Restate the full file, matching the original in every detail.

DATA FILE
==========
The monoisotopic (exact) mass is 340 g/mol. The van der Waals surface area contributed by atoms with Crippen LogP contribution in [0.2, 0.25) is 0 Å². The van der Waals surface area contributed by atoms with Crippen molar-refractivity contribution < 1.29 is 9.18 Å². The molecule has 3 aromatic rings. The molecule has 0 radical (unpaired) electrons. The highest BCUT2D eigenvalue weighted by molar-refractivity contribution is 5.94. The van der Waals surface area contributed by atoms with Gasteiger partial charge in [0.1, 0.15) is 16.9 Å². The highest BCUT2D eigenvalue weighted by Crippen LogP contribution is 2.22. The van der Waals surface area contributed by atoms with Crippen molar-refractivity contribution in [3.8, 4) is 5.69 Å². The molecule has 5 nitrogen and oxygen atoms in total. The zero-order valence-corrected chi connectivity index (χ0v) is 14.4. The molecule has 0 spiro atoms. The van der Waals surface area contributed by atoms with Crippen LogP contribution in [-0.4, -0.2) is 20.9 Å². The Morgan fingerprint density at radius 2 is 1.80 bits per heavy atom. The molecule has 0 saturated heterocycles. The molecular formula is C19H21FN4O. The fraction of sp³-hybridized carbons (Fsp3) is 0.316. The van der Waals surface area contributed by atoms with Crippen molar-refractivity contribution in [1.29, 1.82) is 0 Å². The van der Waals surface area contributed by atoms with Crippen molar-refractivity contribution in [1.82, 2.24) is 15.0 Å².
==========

The monoisotopic (exact) mass is 340 g/mol. The van der Waals surface area contributed by atoms with Crippen LogP contribution in [0.2, 0.25) is 0 Å². The van der Waals surface area contributed by atoms with Crippen molar-refractivity contribution < 1.29 is 9.18 Å². The molecule has 3 aromatic rings. The molecule has 0 radical (unpaired) electrons. The highest BCUT2D eigenvalue weighted by molar-refractivity contribution is 5.94. The van der Waals surface area contributed by atoms with Gasteiger partial charge in [0.1, 0.15) is 16.9 Å². The highest BCUT2D eigenvalue weighted by Crippen LogP contribution is 2.22. The van der Waals surface area contributed by atoms with Crippen molar-refractivity contribution in [3.8, 4) is 5.69 Å². The molecule has 5 nitrogen and oxygen atoms in total. The zero-order valence-corrected chi connectivity index (χ0v) is 14.4. The molecule has 0 spiro atoms. The van der Waals surface area contributed by atoms with Crippen LogP contribution in [-0.4, -0.2) is 20.9 Å². The Morgan fingerprint density at radius 2 is 1.80 bits per heavy atom. The molecule has 0 saturated heterocycles. The molecular formula is C19H21FN4O. The fraction of sp³-hybridized carbons (Fsp3) is 0.316. The van der Waals surface area contributed by atoms with Crippen molar-refractivity contribution in [1.29, 1.82) is 0 Å². The van der Waals surface area contributed by atoms with Crippen molar-refractivity contribution in [1.82, 2.24) is 15.0 Å².